Compost Use in Filling Raised Vegetable Beds
I am the communications coordinator for Emmet County Recycling/Waste Disposal/Composting. We make compost from local yard waste and a relatively small proportion of food scraps from restaurants and households.
I would like to share a recommendation for use of our compost in a mix for filling raised vegetable beds. I saw one answer that said 70% topsoil, 30% compost, but that was from Maryland, so I thought I’d better check in for a cooler climate.
Also, some of our customers are using 100% our compost to fill their raised beds. Should we actively discourage this? In at least one case, we heard they were very pleased with the results after two years (see pic of girl with carrot raised in such a bed, attached).
We have a variety of soils up here: straight sand, nice top soil over sand, nice top soil over clay…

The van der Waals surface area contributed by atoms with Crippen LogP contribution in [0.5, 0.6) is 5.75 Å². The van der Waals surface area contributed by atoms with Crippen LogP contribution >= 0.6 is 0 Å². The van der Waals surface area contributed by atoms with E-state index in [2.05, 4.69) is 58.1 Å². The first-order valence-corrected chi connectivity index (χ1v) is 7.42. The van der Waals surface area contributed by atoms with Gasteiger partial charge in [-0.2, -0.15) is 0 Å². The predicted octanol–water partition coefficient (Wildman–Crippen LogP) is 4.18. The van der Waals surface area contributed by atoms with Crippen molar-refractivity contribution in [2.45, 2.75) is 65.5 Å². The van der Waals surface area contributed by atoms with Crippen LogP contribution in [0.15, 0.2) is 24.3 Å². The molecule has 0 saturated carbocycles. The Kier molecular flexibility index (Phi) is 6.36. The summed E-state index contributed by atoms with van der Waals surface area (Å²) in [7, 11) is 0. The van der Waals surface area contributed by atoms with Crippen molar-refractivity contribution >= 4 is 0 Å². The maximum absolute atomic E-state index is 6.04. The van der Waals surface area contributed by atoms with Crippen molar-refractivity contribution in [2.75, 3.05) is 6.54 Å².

Thanks for considering our question. I love your service!Kate Melby
Emmet County Michigan
Hello and thank you for using MSU Extension's eXtension with your compost question. The definitive answer is it depends. A typical healthy soil has at least 5% organic matter incorporated into it. A compost mix with 30% would be considered a loam soil.
Any good blend of up to 30% would be acceptable soil blend presuming it is being used to incorporate into already poor soils where this ratio will be reduced once incorporated. If your compost is manure based, not more than a ratio of 1:8 is recommended.
Planting in pure compost is fine. Note with the popularity and success of “layered” or “lasagna” gardening technique. Over time compost continues to decompose and mineralize on its own. This is the reason why many areas of poor soils need continued inputs of organic materials to maintain optimum growing conditions, i.e. topdressing lawns. This also does not always replace the need for adding fertilizer. I always recommend regular soil tests to determine if additional inputs are needed.
The most important role of compost besides adding organic matter to the soil is its role in inoculating organisms back into the soil. Thus helping to maintain a balanced soil ecosystem that plants need to remain healthy.